By Sen. Dan Stec
As state lawmakers head into the 2023 Legislative Session, we must chart a better direction for our state and communities. Years of neglect and poor state planning, combined with the aftermath of the pandemic, have led to an exodus of New Yorkers from our state and fewer opportunities for existing residents and business owners to prosper.
Given the uncertain economic outlook nationwide, it only makes sense for New York state to offer small businesses some sorely needed financial breathing room by reducing the taxes and fees that drive up costs and make it harder for them to stay open, much less grow and develop. During a time of increased energy and supply costs, it’s incumbent upon state government to not exacerbate these problems.
Last year, the state comptroller released an audit on the Department of Labor’s unemployment insurance assessment surcharge. It revealed that billions in improper payments from businesses and overpayments to New Yorkers were issued, due to poor oversight and an antiquated system.
This is deeply troubling, and I’m looking to remedy this situation moving forward. First, we must take steps to shore up the infrastructure and operations at the DOL to ensure further waste and fraud is prevented. Offering financial remuneration to small business owners for their overpayments, which only exacerbated the economic difficulties they faced during the pandemic and its aftermath, is also essential.
With the decrease in taxes, there must also be a decrease in state spending. For too long, New York state government has treated business owners and residents as an ATM for its costly, often ineffective bureaucracy and agenda. Instead of funneling money into top-down initiatives and controversial economic development programs, financial resources are better left in the hands of those who actually create jobs and opportunities in our communities.
Along with affordability, state government must ensure expanded opportunities for economic growth. Crucial to that is finally making affordable, high-speed broadband and cell phone service a reality.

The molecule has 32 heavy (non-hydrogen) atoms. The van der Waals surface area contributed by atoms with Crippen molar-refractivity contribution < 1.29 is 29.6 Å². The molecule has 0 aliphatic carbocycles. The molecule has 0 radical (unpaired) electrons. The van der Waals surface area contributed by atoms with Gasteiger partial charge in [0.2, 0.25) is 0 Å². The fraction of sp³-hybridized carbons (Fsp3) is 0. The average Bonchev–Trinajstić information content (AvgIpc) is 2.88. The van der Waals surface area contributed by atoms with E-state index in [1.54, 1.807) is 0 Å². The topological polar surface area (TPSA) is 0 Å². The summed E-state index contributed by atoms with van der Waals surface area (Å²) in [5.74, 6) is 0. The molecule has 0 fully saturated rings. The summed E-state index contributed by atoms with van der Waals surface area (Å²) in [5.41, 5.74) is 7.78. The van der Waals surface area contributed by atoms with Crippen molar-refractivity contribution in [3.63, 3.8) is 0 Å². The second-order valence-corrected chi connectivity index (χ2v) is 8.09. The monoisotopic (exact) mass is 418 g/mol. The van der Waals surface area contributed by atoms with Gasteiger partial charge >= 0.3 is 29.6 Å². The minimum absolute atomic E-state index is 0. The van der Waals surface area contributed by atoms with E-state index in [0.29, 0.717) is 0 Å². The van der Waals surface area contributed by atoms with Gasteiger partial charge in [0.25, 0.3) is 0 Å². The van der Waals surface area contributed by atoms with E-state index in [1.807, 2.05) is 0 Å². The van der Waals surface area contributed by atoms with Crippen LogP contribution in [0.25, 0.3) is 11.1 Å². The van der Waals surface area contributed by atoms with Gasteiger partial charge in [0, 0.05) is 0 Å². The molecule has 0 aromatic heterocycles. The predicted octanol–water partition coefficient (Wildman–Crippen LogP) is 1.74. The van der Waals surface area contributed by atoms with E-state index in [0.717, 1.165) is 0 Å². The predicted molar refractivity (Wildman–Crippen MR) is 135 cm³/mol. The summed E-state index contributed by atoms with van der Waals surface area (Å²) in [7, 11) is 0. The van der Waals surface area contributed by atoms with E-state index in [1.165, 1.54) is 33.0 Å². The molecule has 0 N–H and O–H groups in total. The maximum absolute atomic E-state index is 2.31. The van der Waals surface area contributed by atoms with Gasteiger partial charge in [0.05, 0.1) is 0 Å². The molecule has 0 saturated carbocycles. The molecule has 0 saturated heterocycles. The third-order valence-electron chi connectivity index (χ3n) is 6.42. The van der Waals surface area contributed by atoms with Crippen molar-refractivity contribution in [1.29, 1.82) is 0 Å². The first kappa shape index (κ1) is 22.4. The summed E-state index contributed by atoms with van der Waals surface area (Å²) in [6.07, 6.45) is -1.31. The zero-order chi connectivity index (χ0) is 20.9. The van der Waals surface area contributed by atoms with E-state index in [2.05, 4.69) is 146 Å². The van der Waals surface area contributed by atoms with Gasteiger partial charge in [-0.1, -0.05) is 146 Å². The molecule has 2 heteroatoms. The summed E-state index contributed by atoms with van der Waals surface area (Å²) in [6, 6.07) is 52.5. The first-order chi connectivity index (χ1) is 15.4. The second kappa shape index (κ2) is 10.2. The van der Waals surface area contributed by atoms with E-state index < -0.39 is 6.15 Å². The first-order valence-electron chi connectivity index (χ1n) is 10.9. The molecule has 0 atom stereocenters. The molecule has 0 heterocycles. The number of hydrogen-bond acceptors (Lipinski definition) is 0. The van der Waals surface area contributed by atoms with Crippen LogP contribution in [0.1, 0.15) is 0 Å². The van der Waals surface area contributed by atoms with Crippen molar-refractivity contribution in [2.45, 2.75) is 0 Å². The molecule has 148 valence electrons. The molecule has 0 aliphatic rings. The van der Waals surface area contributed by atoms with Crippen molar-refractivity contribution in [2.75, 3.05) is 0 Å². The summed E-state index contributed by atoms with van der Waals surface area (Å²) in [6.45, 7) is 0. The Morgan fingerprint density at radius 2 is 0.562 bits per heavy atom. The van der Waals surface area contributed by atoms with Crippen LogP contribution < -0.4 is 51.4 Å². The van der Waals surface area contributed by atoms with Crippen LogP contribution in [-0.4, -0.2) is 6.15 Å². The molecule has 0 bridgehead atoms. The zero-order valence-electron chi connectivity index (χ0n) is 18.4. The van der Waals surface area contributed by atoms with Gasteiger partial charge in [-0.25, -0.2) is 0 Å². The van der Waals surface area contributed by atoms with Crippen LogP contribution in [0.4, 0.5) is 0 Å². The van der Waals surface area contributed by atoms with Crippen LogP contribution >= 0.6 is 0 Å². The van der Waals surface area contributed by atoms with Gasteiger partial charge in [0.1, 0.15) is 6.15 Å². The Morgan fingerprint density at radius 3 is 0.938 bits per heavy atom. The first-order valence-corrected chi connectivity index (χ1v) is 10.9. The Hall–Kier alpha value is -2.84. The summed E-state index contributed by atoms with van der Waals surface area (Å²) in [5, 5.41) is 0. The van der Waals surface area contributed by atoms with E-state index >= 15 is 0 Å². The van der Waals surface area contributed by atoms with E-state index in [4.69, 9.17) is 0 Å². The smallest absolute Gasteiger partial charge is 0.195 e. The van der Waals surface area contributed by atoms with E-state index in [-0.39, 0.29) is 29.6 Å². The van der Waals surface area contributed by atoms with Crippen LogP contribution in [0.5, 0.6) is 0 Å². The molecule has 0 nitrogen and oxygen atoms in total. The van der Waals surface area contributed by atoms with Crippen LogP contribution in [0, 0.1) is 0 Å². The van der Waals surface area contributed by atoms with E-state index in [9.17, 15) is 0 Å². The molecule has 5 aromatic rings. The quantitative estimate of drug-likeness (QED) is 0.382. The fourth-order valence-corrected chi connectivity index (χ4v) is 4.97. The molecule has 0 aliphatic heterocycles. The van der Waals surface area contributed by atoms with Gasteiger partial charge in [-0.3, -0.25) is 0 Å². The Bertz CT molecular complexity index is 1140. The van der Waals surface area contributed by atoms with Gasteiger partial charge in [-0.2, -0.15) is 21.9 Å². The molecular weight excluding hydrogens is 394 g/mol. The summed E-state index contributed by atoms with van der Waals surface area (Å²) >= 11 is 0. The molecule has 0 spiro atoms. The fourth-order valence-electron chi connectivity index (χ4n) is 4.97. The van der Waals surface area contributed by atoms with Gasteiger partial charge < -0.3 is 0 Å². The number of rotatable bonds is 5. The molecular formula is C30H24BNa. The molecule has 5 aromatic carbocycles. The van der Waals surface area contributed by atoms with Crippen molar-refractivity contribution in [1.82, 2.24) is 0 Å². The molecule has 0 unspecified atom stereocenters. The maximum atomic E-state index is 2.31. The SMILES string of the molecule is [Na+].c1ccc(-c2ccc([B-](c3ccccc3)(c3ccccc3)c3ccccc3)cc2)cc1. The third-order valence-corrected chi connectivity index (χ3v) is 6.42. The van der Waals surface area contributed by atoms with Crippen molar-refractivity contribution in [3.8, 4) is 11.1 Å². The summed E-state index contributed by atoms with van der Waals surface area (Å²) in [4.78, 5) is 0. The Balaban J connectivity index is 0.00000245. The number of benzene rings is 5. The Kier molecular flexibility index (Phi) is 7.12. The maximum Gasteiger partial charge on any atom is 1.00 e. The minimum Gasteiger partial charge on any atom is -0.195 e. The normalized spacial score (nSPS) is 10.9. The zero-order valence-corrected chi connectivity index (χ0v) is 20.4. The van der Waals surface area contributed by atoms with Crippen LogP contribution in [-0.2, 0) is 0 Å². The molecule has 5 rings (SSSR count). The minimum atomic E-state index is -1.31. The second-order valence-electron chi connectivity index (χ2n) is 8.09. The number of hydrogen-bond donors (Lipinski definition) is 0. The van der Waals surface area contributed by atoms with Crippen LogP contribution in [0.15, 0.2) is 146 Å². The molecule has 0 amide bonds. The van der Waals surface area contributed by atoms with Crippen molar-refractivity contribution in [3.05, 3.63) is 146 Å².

Last year, I helped to pass a repeal of a costly fiber-optic tax that made it near-impossible for broadband to be installed in rural communities in our region. With that eliminated and an ongoing state investment, this should be the time to finally ensure 100 percent (or close to that mark) broadband access. Having it is an essential tool for new and developing businesses alike, connecting them to potential customers and resources they may not otherwise have access to.
Ideally, our economy should reflect our local character and attributes. For the North Country and Adirondacks, that means taking advantage of our natural resources and beauty. Continuing to allocate resources to combat Lyme and tick-borne diseases remains a major focus, so our trails remain safe for hikers and tourists. Protecting our lakes and waterways is also a must.
To that end, we will continue to combat invasive species and educate boaters on the need to protect our waterways from invasive species and preserve our local ecosystems. By maintaining that commitment, we can ensure our ecosystem remains a vital tourism and economic hub.
This year presents a crucial opportunity to turn those fortunes around and improve our economic outlook.
The signs of growth and potential are there. For example, the 2023 FISU World University Games will be a boon for Lake Placid and surrounding communities. Our tourism industry continues to succeed. And with the proper planning and policies, we can help create good-paying careers in housing and construction, manufacturing and other sectors.
I’m confident that we can make strides towards accomplishing that and build a vibrant, lasting economy right here in this region.